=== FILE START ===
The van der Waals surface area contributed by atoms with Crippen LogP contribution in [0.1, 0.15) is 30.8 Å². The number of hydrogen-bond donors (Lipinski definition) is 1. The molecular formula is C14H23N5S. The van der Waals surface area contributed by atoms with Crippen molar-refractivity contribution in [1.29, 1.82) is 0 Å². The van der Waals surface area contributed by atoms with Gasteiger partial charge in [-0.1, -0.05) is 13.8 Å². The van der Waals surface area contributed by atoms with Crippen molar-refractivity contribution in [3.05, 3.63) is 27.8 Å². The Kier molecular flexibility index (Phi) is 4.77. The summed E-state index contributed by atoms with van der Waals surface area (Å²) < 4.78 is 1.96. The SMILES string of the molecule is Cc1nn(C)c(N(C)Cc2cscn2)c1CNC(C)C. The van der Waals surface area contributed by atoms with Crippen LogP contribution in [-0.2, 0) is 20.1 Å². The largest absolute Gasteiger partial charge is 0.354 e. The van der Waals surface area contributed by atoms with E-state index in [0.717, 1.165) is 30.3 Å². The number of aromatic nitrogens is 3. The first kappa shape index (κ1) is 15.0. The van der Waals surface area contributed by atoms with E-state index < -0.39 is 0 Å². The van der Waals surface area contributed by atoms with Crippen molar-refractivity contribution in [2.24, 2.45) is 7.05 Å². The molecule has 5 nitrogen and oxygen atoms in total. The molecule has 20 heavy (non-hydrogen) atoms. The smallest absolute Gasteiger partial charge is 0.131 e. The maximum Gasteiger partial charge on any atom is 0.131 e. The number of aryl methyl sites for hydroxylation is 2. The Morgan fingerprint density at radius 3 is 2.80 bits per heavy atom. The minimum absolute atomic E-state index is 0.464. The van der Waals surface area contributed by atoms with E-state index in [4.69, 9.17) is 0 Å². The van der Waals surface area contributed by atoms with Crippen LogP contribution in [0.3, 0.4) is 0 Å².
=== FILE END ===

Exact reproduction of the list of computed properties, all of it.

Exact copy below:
The van der Waals surface area contributed by atoms with Crippen LogP contribution in [0.1, 0.15) is 30.8 Å². The number of hydrogen-bond donors (Lipinski definition) is 1. The molecular formula is C14H23N5S. The van der Waals surface area contributed by atoms with Crippen molar-refractivity contribution in [1.29, 1.82) is 0 Å². The van der Waals surface area contributed by atoms with Gasteiger partial charge in [-0.1, -0.05) is 13.8 Å². The van der Waals surface area contributed by atoms with Crippen molar-refractivity contribution in [3.05, 3.63) is 27.8 Å². The Kier molecular flexibility index (Phi) is 4.77. The summed E-state index contributed by atoms with van der Waals surface area (Å²) < 4.78 is 1.96. The SMILES string of the molecule is Cc1nn(C)c(N(C)Cc2cscn2)c1CNC(C)C. The van der Waals surface area contributed by atoms with Crippen LogP contribution in [-0.2, 0) is 20.1 Å². The largest absolute Gasteiger partial charge is 0.354 e. The van der Waals surface area contributed by atoms with E-state index in [0.717, 1.165) is 30.3 Å². The number of aromatic nitrogens is 3. The first kappa shape index (κ1) is 15.0. The van der Waals surface area contributed by atoms with E-state index < -0.39 is 0 Å². The van der Waals surface area contributed by atoms with Crippen molar-refractivity contribution in [2.24, 2.45) is 7.05 Å². The molecule has 5 nitrogen and oxygen atoms in total. The molecule has 20 heavy (non-hydrogen) atoms. The smallest absolute Gasteiger partial charge is 0.131 e. The maximum Gasteiger partial charge on any atom is 0.131 e. The number of aryl methyl sites for hydroxylation is 2. The Morgan fingerprint density at radius 3 is 2.80 bits per heavy atom. The minimum absolute atomic E-state index is 0.464. The van der Waals surface area contributed by atoms with E-state index in [4.69, 9.17) is 0 Å². The van der Waals surface area contributed by atoms with Crippen LogP contribution in [0.3, 0.4) is 0 Å².